The Men and Women Who Run Eurasian Natural Resources Corporation
Management can make all the difference to a company's success and thus its share price.
The best companies are those run by talented and experienced leaders with strong vested interests in the success of the business, held in check by a board with sound financial and business acumen. Some of the worst investments to hold are those run by executives collecting fat rewards as the underlying business goes to pot.
In this series, I'm assessing the boardrooms of companies within the FTSE 100. I hope to separate the management teams that are worth following from those that are not. Today I am looking at ENRC (LSE: ENRC), the Kazakhstan-based mining group being investigated by the Serious Fraud Office.
Here are the key directors:
Let's start on a positive. Ms Zaurbekova is one of just six female finance directors and three female CEOs in the FTSE 100, so ENRC stands out as a paradigm of Lord Davies' proposals to improve corporate governance with more female executives.
More Soviet than City
That's one of the few assets on ENRC's corporate governance balance sheet, which has many liabilities. Problems were highlighted at the firm, which is controlled by three oligarchs, FTSE 250 miner Kazakmys and the government of Kazakhstan, when two City veterans, Sir Richard Sykes and Ken Olisa, were forced out in June 2011. Mr Olisa described the company as "more Soviet than City".
Gerhard Ammann became executive chairman last month after investment banker Mehmet Dalman, brought in to clean the company up, threw in the towel. Mr Ammann is former chairman and CEO of Deloitte Switzerland and is president of a Swiss private bank. That gives him credentials in auditing and discretion, but five years on ENRC's board hardly makes for a fresh pair of eyes.
A Russian-born American businessman who was educated in the former USSR, Felix Vulis joined ENRC in 2001 and became CEO in August 2009, two years after ENRC's flotation. He resigned in February 2011, saying he wished to spend more time in Kazakhstan, but remained as interim CEO during the period that Messrs Sykes and Olisa were ousted, and was reappointed in September 2011.
During his tenure, ENRC's shares have lost 65% of their value.
Ministry of Industry
Zaure Zaurbekova was chief financial officer of ENRC's Kazakh operation from 2001 until 2007 when she became deputy CFO of ENRC itself, stepping up to be CFO in 2009. Her earlier career was spent in the Kazakh Ministry of Industry and Kazchrome, a chromium smelter. Some of the "whistleblower" allegations at ENRC have involved companies allegedly linked to members of her family.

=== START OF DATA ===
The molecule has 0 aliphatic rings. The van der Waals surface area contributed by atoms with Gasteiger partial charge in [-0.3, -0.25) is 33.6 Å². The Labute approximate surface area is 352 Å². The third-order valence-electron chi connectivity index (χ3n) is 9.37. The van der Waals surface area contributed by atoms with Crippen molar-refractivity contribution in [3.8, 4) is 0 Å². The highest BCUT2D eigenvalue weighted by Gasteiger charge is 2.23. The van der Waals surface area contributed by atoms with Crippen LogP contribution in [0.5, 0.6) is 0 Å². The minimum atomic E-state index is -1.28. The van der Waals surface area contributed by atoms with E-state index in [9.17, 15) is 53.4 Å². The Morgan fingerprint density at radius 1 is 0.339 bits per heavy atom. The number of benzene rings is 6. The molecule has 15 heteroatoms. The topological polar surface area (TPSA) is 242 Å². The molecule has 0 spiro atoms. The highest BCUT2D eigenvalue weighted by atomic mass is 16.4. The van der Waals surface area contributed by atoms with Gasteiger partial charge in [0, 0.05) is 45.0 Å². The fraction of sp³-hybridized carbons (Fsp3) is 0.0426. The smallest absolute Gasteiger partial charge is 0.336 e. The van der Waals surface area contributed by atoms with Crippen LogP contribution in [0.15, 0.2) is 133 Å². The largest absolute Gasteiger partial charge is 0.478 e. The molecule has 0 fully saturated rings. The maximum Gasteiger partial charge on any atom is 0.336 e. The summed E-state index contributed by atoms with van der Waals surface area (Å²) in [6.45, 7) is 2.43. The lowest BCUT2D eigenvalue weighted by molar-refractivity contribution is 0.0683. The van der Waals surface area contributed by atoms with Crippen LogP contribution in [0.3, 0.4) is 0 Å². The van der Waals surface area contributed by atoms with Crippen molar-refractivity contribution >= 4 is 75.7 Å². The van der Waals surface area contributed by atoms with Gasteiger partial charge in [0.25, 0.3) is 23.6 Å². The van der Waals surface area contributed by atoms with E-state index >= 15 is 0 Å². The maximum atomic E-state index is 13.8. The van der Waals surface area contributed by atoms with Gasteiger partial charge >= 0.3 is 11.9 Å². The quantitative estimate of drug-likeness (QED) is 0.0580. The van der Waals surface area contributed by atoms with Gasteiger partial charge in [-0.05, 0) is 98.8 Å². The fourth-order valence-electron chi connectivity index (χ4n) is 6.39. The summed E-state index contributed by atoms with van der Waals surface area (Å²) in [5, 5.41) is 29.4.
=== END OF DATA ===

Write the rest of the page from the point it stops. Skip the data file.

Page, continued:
A third executive, Jim Cochrane, resigned in April after ten years, one of a slew of recent management departures.
ENRC's seven non execs include one representative of the Kazakh government. Two announced they would not seek reelection at next month's AGM. Just one of the others, BATSchairman Richard Burrows, is on the board of any other FTSE company.
I analyse management teams from five different angles to help work out a verdict. Here's my assessment:
1. Reputation. Management CVs and track record.
2. Performance. Success at the company.
3. Board Composition. Skills, experience, balance
4. Remuneration. Fairness of pay, link to performance.
CEO received 140% performance bonus for 2012!
5. Directors' Holdings, compared to their pay.
CEO & CFO have substantial holdings.
Overall, ENRC scores 9 out of 25, a very poor result. It does little for the reputation of the London Stock Exchange.
I've collated all my FTSE 100 boardroom verdicts on this summary page.
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The article The Men and Women Who Run Eurasian Natural Resources Corporation originally appeared on Fool.com.Motley Fool contributor Tony Reading owns shares in BATS but no other shares mentioned in this article. The Motley Fool has no position in any of the stocks mentioned. Try any of our Foolish newsletter services free for 30 days. We Fools may not all hold the same opinions, but we all believe that considering a diverse range of insights makes us better investors. The Motley Fool has a disclosure policy.
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